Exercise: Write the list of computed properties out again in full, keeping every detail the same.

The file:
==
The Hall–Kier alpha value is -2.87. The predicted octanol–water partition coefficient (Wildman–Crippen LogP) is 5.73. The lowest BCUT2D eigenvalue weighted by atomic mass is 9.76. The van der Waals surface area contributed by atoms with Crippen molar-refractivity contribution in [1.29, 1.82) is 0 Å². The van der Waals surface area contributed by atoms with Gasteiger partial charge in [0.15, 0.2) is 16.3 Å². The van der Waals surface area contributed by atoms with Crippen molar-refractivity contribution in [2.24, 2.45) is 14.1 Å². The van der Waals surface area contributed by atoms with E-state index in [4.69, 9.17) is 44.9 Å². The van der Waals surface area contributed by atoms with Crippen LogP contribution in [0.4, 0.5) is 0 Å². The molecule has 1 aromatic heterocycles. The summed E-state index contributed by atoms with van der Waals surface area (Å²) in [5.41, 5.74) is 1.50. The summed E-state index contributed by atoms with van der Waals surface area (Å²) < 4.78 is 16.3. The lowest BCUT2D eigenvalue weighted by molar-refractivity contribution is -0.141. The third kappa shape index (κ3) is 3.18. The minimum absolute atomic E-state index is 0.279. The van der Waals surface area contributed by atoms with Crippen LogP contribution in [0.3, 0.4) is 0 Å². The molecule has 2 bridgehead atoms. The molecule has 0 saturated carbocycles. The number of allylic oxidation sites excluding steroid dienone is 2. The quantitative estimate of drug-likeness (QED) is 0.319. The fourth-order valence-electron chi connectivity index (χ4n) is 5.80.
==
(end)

The Hall–Kier alpha value is -2.87. The predicted octanol–water partition coefficient (Wildman–Crippen LogP) is 5.73. The lowest BCUT2D eigenvalue weighted by atomic mass is 9.76. The van der Waals surface area contributed by atoms with Crippen molar-refractivity contribution in [1.29, 1.82) is 0 Å². The van der Waals surface area contributed by atoms with Gasteiger partial charge in [0.15, 0.2) is 16.3 Å². The van der Waals surface area contributed by atoms with Crippen molar-refractivity contribution in [2.24, 2.45) is 14.1 Å². The van der Waals surface area contributed by atoms with E-state index in [4.69, 9.17) is 44.9 Å². The van der Waals surface area contributed by atoms with Crippen LogP contribution in [0.4, 0.5) is 0 Å². The molecule has 1 aromatic heterocycles. The summed E-state index contributed by atoms with van der Waals surface area (Å²) in [5.41, 5.74) is 1.50. The summed E-state index contributed by atoms with van der Waals surface area (Å²) < 4.78 is 16.3. The lowest BCUT2D eigenvalue weighted by molar-refractivity contribution is -0.141. The third kappa shape index (κ3) is 3.18. The minimum absolute atomic E-state index is 0.279. The van der Waals surface area contributed by atoms with Crippen LogP contribution in [0.3, 0.4) is 0 Å². The molecule has 2 bridgehead atoms. The molecule has 0 saturated carbocycles. The number of allylic oxidation sites excluding steroid dienone is 2. The quantitative estimate of drug-likeness (QED) is 0.319. The fourth-order valence-electron chi connectivity index (χ4n) is 5.80.